Author Topic: Lost Jacksonville: Gibbs Corporation Shipyards  (Read 3668 times)

Metro Jacksonville

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Lost Jacksonville: Gibbs Corporation Shipyards
« on: March 12, 2013, 03:01:15 AM »
Lost Jacksonville: Gibbs Corporation Shipyards



Formerly referred to as the epicenter of the "Billion Dollar Mile", the shipyards has become known as a place of dead urban development dreams. Before it was a vacant waterfont parcel, the site was the home of one of Jacksonville's largest companies for more than a century.

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http://www.metrojacksonville.com/article/2013-mar-lost-jacksonville-gibbs-corporation-shipyards

simms3

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Re: Lost Jacksonville: Gibbs Corporation Shipyards
« Reply #1 on: March 12, 2013, 04:11:08 AM »
I used to love boating by Atlantic Marine through Sisters Creek on the way to Bird Island when it still existed.  More of a vague memory, but I do remember boating by the "Shipyards" when it was still a shipyards.  The ships there always seemed quite large (600-800 ft).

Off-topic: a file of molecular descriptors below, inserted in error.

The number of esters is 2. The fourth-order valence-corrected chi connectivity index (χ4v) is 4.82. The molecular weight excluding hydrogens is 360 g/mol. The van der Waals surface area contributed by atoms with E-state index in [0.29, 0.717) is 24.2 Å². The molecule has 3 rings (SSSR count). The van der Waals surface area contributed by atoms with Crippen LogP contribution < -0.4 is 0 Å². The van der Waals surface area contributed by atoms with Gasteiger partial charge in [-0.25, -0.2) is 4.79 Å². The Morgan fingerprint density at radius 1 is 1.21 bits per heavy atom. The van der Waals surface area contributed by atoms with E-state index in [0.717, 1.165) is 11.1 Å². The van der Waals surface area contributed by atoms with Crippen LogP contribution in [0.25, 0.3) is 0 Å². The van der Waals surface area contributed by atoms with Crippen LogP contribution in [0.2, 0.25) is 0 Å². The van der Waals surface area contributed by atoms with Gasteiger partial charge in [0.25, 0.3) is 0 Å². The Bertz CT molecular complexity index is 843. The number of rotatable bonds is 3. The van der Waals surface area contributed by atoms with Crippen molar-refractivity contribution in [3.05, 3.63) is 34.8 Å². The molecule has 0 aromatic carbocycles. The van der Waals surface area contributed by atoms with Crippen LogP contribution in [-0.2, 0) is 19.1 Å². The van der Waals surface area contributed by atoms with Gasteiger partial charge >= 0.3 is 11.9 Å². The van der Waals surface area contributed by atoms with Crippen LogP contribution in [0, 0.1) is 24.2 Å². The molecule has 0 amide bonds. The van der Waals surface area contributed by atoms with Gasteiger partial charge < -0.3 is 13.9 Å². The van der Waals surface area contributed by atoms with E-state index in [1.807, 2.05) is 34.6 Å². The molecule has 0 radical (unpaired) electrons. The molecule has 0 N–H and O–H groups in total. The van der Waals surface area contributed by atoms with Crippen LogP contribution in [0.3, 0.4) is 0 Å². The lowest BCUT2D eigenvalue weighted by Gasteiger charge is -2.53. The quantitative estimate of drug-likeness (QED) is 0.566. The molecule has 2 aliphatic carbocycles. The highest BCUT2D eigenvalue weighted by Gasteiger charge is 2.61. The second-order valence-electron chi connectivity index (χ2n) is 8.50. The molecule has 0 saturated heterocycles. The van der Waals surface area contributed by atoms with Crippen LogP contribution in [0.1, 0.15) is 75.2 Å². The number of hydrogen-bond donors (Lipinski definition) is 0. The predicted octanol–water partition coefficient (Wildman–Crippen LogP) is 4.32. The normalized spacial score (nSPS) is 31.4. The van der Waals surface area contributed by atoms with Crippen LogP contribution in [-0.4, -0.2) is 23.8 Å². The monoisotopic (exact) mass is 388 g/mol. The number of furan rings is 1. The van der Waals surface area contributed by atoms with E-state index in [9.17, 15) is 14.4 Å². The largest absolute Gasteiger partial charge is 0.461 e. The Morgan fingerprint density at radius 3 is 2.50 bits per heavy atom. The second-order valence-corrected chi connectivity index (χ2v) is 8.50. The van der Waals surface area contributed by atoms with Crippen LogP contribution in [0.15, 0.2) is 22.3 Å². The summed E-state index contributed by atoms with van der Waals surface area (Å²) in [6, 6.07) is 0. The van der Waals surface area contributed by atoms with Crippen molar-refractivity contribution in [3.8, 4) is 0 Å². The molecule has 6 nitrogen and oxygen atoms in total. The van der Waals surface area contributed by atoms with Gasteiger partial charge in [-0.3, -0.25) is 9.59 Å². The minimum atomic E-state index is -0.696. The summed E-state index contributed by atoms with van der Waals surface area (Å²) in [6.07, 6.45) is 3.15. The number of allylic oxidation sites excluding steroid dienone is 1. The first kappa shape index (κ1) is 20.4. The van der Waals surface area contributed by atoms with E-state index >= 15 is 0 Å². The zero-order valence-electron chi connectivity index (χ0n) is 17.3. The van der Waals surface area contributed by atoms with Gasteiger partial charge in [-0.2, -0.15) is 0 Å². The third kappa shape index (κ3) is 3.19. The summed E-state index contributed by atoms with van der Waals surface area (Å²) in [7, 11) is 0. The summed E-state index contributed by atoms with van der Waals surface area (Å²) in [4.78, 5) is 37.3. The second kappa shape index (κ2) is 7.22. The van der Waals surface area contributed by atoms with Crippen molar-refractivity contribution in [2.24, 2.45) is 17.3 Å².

I think Jacksonville missed, though maybe still has, an opportunity to be a hub of shipbuilding.  After the Gold Rush of the mid-1800s, it was shipbuilding for the military during WWII that built up the Bay Area, employing 250,000 people directly and almost 1,000,000 indirectly.  I have a Bay view now, and let me tell you I am still in daily awe of all the ship activity...huge post-panamax ships coming in and out every day.  Old retrofitted hospital ships moored at Hunter's Point.  Old shipyards with drydocks towering hundreds of feet in the air.  Norfolk is even more impressive since it's all still operational.

The currents in the St. Johns in most areas are far from extreme.  There is a lot of inland protection, calmer waters, developable land, access, a past history, etc.  For all these reasons, I think, Savannah also serves as a point of shipbuilding (and yachts) as does Charleston.  Why can't Jacksonville?

Not to mention the connection to defense within the city put to no use.  Anyone remember Armor Holdings?  BAE has holdings in the area.  A few other defense contractors, as well.  Surely there is opportunity there.

BTW George Gibbs' house practically faces Betsy Lovett's (via water) on the same technical street.  Small world in Jax, as irrelevant as I find the neighborhood today, Ortega and Avondale are still home to the former local industrialists and titans of Jacksonville, and a few current players :)
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fsujax

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Re: Lost Jacksonville: Gibbs Corporation Shipyards